The Governance of Global Competition
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The Governance of Global Competition

Competence Allocation in International Competition Policy

Oliver Budzinski

This book employs the economics of federalism to create an analytical framework which can be used for comparative analysis of stylised competence allocation rules. The result is a proposal for a sound international multilevel competition policy system that combines elements of both centralized and decentralized governance. This book provides an innovative and unique perspective on international competition policy and will be of interest to economists, legal scientists and competition authorities as well as academics and practitioners of international governance and international relations and politics.
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Chapter 3: International Competition Policy between Decentralism and Centralism

Oliver Budzinski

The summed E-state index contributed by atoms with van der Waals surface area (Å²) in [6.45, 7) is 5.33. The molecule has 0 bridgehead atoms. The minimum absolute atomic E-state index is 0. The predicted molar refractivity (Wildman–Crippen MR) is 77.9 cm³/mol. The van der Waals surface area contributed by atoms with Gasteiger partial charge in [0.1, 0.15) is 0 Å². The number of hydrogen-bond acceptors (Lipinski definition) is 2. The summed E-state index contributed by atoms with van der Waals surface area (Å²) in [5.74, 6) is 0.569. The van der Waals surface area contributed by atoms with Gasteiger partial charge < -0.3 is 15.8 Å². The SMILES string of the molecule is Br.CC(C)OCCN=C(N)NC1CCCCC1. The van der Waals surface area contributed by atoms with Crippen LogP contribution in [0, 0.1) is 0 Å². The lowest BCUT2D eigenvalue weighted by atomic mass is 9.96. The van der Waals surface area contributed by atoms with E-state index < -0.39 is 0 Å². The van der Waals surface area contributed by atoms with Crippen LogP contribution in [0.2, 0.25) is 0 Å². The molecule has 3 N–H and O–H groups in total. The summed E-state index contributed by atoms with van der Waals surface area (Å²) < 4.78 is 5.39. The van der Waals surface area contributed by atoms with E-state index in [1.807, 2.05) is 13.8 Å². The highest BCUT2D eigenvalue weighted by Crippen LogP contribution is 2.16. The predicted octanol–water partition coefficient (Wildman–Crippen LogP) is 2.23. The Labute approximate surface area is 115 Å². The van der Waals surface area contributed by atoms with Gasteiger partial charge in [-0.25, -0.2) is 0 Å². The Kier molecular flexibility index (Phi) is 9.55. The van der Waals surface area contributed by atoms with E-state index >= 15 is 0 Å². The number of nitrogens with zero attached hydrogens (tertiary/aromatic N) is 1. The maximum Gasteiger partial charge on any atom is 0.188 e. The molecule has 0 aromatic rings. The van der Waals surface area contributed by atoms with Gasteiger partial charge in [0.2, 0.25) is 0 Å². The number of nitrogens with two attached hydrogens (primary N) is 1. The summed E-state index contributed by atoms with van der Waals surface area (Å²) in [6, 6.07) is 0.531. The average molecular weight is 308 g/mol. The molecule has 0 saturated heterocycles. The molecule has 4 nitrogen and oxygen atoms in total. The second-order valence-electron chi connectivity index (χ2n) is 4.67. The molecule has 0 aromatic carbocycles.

In this chapter, I contrast the two extreme views, namely ‘there is no need for an international competition policy at all’ (section 1) and ‘we need an uniform global competition law, enforced by a single world authority’ (section 2). In doing so, it becomes clear that any real-world international competition policy regime is, and will be, set somewhere in between those extremes (section 4). Neither of the simple but extreme solutions is suitable for addressing the internationalisation of business activities adequately. This provides the grounds for a more differentiated discussion of this issue in Chapters 4 to 6.1 An excursus complements this chapter. It addresses a specifically academic discussion of the necessity of an internationalisation of antitrust, which deserves special treatment. Section 3 deals with a second-order problem: does competition itself provide an instrument to derive or generate an international competition policy regime? This points towards the role of institutional or regulatory competition of competition rules. 1. THE LIMITS OF NATIONAL COMPETITION POLICY REGIMES IN GLOBALISED MARKETS To internationalise competition policy, at first glance, seems to be a highly logical consequence of the internationalisation of competition. Globalising markets imply that the objective of regulation geographically exceeds the regulating jurisdiction. The resulting incongruence of the borders of competitive interaction and competition control is intuitively problematic. This is embedded in the more general issue of global governance, that is, the generally upheld fear that the nation state loses its regulatory power in the face of Since many of the arguments used to...

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